Question

Discussion in 'Nature & Wildlife' started by TGaston, Aug 18, 2008.

  1. TGaston

    TGaston TPF Noob!

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    I know this is out of place, but seeing how everyone on here has some form of a macro or another, I was wandering, if someone could push me in the right direction for a lense for my Canon EOS Rebel XTI so I can make such detailed macros!! you guys can bump this one or what ever mod gods will do!! but any help/direction will be much appreciated!
     
  2. photo28

    photo28 TPF Noob!

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    Well, I dont have it yet (I want to get it) but I've heard nice things about the Canon 100mm macro lens. Look through all the suggestions and see what is best for you. I'm not sure how much you want to spend though, some macros can get pricey.
     
  3. Overread

    Overread has a hat around here somewhere Staff Member Supporting Member

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    budget ;)

    My thoughts - you can get a canon 100mm macro - its the workhorse of many and a top rate macro lens. Personally though, I went for the sigma 150mm - it comes with both lens hood and tripod collar (both of which you have to get as extras for the canon - which also brings its combined price to near that of the sigma 150mm). The big advantge though is that you can then attach sigma teleconverters to the 150mm to boost its focal length (more on this in a moment) but also its magnification factor as well. Its definatly not easy and takes a lot of practice, but you can get good 2:1 macro shots (typical being 1:1)

    The longer focal length gives 2 things:
    1) increased working distance - that is the distance from subject to camera - this is important for insects as a longer working distance does help with not scaring the bug as you try to get close for the shot

    2) increased background blur (bokeh) which you will see is important in macro - helps to remove distractions in the background from being apparent.

    Another thing to note is that (with the exception of the canon MPE 65mm) all macro lenses can function as a normal lens of their respective focal range - although most do not have the fastest AF - this is due to the finer focusing power of a macro for those close up areas and also because a strong AF is not a prime requirement of macro photography - light is often too weak and the camera will often hunt a lot if you try AF in macro - so everyone uses manual focusing.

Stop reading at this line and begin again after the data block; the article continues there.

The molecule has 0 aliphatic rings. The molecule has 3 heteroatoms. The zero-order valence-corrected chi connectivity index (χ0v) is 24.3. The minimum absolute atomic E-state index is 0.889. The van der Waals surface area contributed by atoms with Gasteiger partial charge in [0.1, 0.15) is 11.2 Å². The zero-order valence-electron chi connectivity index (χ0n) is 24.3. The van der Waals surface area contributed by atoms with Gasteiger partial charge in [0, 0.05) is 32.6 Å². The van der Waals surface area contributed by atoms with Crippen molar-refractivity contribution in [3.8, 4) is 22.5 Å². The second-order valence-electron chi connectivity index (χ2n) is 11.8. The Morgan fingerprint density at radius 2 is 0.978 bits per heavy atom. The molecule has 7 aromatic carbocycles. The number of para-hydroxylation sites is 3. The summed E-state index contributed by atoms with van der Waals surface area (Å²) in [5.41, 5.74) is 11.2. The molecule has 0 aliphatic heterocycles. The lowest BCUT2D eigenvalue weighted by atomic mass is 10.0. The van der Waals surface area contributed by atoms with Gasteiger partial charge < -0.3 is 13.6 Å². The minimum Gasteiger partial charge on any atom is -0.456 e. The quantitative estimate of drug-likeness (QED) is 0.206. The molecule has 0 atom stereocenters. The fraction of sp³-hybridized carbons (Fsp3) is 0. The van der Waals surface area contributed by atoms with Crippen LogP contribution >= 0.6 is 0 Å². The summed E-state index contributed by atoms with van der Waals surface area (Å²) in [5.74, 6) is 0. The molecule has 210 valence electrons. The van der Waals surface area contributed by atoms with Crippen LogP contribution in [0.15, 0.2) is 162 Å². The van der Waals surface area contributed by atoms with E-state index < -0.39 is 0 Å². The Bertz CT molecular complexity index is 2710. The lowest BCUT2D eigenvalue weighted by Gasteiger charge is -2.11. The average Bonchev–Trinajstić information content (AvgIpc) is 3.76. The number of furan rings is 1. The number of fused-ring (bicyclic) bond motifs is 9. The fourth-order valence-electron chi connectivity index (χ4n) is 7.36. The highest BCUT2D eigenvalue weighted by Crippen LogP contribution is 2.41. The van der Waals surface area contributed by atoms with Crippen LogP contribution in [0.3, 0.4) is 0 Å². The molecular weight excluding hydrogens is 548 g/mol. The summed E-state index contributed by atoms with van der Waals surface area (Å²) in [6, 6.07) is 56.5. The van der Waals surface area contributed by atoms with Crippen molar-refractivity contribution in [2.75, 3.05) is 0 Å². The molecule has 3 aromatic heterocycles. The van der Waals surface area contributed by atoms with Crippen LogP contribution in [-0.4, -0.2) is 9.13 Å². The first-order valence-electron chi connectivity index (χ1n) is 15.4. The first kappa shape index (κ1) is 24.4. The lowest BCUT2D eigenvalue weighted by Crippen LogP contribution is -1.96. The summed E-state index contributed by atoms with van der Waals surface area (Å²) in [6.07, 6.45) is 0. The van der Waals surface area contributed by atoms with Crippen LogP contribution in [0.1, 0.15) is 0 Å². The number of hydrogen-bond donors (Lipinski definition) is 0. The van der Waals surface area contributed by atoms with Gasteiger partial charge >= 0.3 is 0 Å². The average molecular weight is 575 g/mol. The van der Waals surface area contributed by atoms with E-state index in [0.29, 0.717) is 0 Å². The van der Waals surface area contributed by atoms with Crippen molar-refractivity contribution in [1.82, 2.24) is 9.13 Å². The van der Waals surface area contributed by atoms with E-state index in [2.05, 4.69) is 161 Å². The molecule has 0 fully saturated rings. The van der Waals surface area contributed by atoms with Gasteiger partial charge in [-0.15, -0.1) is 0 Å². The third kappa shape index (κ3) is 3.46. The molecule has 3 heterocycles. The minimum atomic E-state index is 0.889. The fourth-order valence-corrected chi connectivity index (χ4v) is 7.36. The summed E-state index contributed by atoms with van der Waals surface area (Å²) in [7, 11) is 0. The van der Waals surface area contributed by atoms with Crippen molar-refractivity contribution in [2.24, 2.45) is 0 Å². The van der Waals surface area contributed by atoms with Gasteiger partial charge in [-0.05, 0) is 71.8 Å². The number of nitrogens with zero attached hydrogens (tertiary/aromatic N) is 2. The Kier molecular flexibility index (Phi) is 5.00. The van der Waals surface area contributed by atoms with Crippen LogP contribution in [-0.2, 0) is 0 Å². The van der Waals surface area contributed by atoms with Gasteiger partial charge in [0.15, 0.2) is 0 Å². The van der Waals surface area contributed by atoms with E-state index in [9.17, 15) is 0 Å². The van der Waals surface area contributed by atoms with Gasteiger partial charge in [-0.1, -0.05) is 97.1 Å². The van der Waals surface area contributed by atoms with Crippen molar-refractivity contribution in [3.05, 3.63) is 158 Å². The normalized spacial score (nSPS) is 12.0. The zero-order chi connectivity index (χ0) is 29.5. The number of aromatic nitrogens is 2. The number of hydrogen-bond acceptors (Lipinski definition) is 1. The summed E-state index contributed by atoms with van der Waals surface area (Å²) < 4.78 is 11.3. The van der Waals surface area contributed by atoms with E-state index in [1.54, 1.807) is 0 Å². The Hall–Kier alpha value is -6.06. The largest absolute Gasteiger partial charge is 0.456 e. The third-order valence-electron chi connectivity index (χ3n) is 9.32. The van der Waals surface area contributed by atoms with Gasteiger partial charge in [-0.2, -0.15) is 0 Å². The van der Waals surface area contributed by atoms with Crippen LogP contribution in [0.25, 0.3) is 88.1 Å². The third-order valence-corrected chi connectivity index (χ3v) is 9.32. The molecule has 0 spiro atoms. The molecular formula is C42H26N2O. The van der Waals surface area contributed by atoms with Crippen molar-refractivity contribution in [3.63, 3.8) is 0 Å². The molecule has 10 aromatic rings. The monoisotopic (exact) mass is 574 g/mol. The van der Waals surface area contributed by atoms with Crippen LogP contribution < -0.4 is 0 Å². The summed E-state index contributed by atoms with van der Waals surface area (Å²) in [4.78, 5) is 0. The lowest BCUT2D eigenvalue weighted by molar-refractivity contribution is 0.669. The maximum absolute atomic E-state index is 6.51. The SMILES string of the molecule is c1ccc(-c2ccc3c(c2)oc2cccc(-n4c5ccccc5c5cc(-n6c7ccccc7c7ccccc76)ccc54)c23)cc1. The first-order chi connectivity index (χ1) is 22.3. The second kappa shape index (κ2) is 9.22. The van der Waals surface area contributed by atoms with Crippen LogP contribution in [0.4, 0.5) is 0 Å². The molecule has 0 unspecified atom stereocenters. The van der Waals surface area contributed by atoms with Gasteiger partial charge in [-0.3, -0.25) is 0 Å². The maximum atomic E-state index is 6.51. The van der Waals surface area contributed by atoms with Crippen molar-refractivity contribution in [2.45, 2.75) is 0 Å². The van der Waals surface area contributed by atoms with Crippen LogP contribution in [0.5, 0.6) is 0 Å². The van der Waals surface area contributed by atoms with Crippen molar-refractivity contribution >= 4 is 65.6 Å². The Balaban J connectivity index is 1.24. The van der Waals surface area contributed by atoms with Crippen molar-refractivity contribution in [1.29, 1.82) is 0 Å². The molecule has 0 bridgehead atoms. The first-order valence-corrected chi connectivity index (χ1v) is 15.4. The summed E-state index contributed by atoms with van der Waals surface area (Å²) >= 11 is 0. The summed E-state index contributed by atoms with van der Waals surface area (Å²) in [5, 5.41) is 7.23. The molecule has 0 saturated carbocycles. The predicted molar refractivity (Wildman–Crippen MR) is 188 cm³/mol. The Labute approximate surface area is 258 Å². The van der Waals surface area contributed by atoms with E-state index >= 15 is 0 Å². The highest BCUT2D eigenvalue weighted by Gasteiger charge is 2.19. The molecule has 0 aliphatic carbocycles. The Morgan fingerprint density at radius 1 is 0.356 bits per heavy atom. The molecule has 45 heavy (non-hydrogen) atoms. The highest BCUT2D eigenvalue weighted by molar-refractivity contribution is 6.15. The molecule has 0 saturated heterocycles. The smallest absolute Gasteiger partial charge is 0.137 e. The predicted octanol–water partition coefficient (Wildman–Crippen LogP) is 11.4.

Flash is also key requirement - you can do well with the popup flash alone - using some tissuepaper to cover the flash (make sure its white tissue paper and hold it on with some elastic bands) and it will act as a cheap diffuser. Of course this is nothing like working with a dedicated flash like a speedlite - a good speedlite is a good investment as well as it will help both in macro and in fill flash situations.
     
  4. 250Gimp

    250Gimp TPF Noob!

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    If you are just dipping your toes in the macro waters you may want to try a 50mm f1.8, with an extension tube set.

    It is a sharp, cheap little lense that is great to use for regular photography, but also does well at macro with the extension tubes.

    I have used mine with the extension tubes, and a flash and am quite happy with the results.

    The down side is that it has made me crave more, and I am currently waiting on a Canon 100mm macro I bought on fleabay.

    Here is a link to a few I have processed lately with the 50mm f1.8, extension tubes, and a 1.4x tele converter, to give you an idea of what you can expect.

    http://www.thephotoforum.com/forum/showthread.php?t=134648

    Cheers
     

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